How We Learn About the Law: Answering Your FAQs
As we have said numerous times before, our job is to serve you. The law can be quite confusing (sometimes by design), so we here at FindLaw.com work hard to provide you with truly useful legal information written in plain English. After all, you shouldn’t have to speak “legalese” in order to gain an understanding of your rights and obligations under various state and federal laws.
But we don’t simply tell you what we think you need to know. We listen. In fact, some of the most popular articles in our Learn About the Law section are inspired by questions from the general public. Senior Content Specialist Javier Lavagnino refers to user feedback as FindLaw.com’s “on-the-ground connection to the legal needs of our visitors.”
So, in the spirit of open dialogue and collaboration, we responded to some of the most frequently asked questions from our FindLaw Answers forum with several dozen in-depth articles covering a wide range of legal topics. We even used your exact questions as the titles, so you don't have to restate your real-life question in obscure legal terms.
- Can Passengers Drink Alcohol in a Car? - This question made us rethink our assumptions about drunk driving and open container laws. And, as with most legal questions, the answer depends on a number of variables (including state and local laws).
- Are Speed Traps Legal? - Of course speed traps are legal, you may think, since you see them all the time and perhaps have been caught in one. But this article delves into the various different meanings of the term and how certain tactics to catch speeders are not allowed in some states.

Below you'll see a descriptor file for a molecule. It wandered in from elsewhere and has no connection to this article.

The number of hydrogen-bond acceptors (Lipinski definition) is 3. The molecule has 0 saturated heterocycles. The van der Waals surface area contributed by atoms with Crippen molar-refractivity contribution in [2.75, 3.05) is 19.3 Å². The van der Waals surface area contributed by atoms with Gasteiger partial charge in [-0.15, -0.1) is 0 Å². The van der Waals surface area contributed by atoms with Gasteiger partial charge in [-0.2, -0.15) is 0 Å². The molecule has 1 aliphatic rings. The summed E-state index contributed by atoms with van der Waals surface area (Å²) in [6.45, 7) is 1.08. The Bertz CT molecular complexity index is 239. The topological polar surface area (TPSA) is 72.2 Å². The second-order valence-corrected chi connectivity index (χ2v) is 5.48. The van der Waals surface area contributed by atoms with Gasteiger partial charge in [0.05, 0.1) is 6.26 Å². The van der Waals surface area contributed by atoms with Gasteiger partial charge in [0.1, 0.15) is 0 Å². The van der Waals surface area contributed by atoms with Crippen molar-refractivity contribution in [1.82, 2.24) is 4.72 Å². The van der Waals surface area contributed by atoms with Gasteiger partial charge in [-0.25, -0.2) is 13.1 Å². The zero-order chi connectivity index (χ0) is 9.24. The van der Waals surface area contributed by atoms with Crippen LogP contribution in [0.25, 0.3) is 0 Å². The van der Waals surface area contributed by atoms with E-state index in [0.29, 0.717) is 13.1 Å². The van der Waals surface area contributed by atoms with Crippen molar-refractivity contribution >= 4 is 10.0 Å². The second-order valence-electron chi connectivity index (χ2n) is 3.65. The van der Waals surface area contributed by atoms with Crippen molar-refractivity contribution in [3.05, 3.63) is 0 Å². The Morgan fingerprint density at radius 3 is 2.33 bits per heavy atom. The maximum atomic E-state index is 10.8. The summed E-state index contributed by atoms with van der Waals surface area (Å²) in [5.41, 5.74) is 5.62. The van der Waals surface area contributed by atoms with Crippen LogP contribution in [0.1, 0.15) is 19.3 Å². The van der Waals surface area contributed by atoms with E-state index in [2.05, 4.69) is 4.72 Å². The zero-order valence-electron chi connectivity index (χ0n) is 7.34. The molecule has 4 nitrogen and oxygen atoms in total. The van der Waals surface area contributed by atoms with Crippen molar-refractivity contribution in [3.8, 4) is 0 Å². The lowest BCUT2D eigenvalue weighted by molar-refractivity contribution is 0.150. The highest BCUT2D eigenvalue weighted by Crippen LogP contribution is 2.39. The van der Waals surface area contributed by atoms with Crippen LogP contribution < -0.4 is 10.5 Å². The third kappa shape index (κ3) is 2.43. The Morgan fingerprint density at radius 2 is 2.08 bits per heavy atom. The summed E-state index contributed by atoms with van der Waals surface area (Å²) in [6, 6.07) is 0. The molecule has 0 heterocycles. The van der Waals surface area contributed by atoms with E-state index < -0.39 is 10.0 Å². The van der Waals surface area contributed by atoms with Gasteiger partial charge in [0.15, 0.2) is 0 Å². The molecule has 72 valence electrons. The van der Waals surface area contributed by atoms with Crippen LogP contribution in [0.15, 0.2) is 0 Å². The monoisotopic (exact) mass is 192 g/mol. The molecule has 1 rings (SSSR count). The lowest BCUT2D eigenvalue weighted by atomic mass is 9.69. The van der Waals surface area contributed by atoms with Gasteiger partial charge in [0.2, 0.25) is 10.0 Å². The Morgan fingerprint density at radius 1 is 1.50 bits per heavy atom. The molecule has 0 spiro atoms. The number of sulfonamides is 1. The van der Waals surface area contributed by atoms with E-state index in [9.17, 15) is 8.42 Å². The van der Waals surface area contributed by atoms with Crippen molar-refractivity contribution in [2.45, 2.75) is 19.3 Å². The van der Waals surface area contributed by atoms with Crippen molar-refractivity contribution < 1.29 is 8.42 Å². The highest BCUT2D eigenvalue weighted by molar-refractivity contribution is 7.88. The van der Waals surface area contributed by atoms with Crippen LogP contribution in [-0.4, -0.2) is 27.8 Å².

- Strip Club Laws and the Regulation of Sexually Oriented Business - No judgment, but we were a little surprised at how often this topic came up! If you plan on opening a strip club, adult video store or some other kind of sexually oriented business, this piece will help get you up to speed on zoning laws and other relevant regulations.
- Usury Laws and Limits on Credit Card Interest Rates - This was a very popular question, especially at a time when many Americans are tightening the belt and trying to pay down credit balances. This article provides practical information to help you become a more savvy consumer.
- Can I Be Accused of Stealing Something I Borrowed If I Forget to Return It? - The short answer is, "yes, you can be accused." But the prosecution must be able to prove intent and present evidence that you in fact had no intention of returning a borrowed item, even if you truly are guilty of the crime.
Please keep the great questions coming -- and we will do our part by continuing to answer the most popular ones with useful, in-depth articles.